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Who Needs a Space Elevator Anyway?

It's not that mankind can't build a space elevator, it's that no one's yet come up with a compelling enough pitch to do so.
Image: Liftport

Looking around at the scientists and enthusiasts assembled for this year's conference of the International Space Elevator Society (ISEC), many of whom have flown halfway around the world, it's easy to forget that a space elevator is currently pure fiction. The energy of the place wouldn't allow skepticism to live longer than a single sentence—I asked multiple attendees if we can really build a 20-ton elevator car capable of climbing a millimeter-thick tether at 200 km per hour all the way to space. The answer, averaged over several responses: I mean, probably.


Given a few plausible breakthroughs in power transmission and materials science, mankind certainly seems capable of surmounting each of the intermediate challenges on the way to a space elevator, climbers included. Yet just as important as developing the ability to build a space elevator is developing a motivation to actually do so, a pitch that's a whole lot more specific than offering a cheap overall path to orbit. It's not that we couldn't someday build a space elevator, it's that I wonder whether anyone has yet come up with a compelling enough reason to actually do it.

The most commonly predicted early uses for a space elevator's incredibly cheap launch costs—as little as $500 per kilogram—are things like Mars colonies and global satellite internet. Made economical by a space elevator, such inspirational projects would begin right as the Earth is set to continue its descent into the desiccated-yet-waterlogged chaos of global climate change. To actually build one of these incredibly complex machines at a time like that, the pitch will have to become more about necessity than inspiration.

There are two distinct types of challenges facing a space elevator: those that are totally impossible at present, like producing a flexible 100,000 kilometer elevator cable stretching well past geosynchronous orbit (GEO), and those that seem physically possible but incredibly difficult, like building a car to climb up that tether into space. There is a quantifiable physical principle standing between humanity and a space tether: a ratio of tensile strength to weight that proponents can graph with a nice red line.


One common space elevator concept involves having the base be a massive floating ship. Image: Liftport/Wikimedia

The barrier to a climber, on the other hand, is one of engineering and design. These are the less talked-about barriers to a space elevator, the possible but incredibly difficult components that must be built before a single load can move up the elevator. Virtually every step in the construction, deployment, and operation of a space elevator will require multiple major, if achievable, firsts.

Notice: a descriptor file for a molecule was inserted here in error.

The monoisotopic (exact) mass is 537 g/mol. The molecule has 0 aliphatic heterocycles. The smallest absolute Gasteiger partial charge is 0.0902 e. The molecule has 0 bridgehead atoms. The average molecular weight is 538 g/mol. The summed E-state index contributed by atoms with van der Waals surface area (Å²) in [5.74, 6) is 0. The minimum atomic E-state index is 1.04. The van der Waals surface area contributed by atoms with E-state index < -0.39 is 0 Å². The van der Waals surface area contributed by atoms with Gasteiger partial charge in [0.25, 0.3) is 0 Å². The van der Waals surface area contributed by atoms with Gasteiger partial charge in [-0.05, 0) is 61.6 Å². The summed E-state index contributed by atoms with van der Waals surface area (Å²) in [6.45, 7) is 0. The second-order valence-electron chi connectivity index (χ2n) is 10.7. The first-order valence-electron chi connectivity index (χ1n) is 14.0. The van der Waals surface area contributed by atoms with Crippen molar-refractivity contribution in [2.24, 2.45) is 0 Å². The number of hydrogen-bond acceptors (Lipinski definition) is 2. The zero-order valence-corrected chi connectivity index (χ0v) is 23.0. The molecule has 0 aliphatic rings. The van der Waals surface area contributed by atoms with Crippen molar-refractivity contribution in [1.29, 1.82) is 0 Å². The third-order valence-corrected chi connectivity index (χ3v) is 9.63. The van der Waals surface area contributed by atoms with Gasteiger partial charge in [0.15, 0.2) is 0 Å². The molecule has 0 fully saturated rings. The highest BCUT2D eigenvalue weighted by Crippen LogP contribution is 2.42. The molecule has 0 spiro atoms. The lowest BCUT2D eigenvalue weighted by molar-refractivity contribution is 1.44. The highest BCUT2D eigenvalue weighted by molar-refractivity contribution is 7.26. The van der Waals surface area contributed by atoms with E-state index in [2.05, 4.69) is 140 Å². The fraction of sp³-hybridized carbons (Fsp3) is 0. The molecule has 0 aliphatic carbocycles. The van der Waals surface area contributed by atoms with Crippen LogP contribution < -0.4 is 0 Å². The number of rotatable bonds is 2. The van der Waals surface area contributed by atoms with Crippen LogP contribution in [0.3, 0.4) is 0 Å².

According to the International Academy of Astronautics' roadmap, to build a space elevator, you have to come up with the satellite that will carry the tether you invented into orbit over a spot you've cleared with most major world governments, then lower it by a process you created to hook up with a super-ship you designed. Depending on the specific type of elevator you're building, you may then have to build a brand new space station or even attach the end of the tether to a captured asteroid.

You'll then be responsible for the single longest line in human history, and need to coordinate a contingent of space, air, surface, and underwater military units to protect the elevator every second of every day. Managing such a vitally important piece of global infrastructure will require you to make legal and political breakthroughs just as difficult as the engineering achievements that came before.

You also have no choice but to simply hope that the thing doesn't get hit by a meteor or piece of man-made space debris. One of ISEC's elevator concepts features an idea for a failsafe that rapidly lets out a few hundred kilometers of slack from the top station if it detects a break in the tether down near the surface of the Earth. That might save the majority of the length for later reattachment. And if the breakage occurs higher than a few thousand kilometers up the tether, even with that system in place? As ISEC Director Peter Swan told me, "Well, tough shit."

Almost every subsystem of a space elevator, from space-based laser power to climber locomotion systems to the ocean platform anchor, will be its own major research project in need of years' worth of testing and prototyping. ISEC has said that it expects no one space agency could really hope to take on a space elevator alone.

A space elevator would be such a massively complex effort that I think an honest attempt to build one could at least partially unite the world's largest powers. Putting humans on the Moon inspired a space race, but it was not a necessary enough goal to have been capable of inspiring cooperation between rivals. That's what we'll need to motivate global cooperation on a space elevator: something better than putting a man on the Moon.

The only candidate that springs to mind is climate change. It might work if pitched as a package with some sort of highly efficient space-based method of carbon capture—we slowly build a space elevator, use it to quickly build several more, then get to changing the bulk makeup of the atmosphere. More pessimistically, a space elevator might work as a sort of planetary escape hatch, a way for mankind to start abandoning a mangled planet in favor of a pristine new one.

Without a vital motivator like that, a space elevator might remain a practical impossibility until most other major global concerns have been dealt with—and right now, that seems a lot further out than 2036.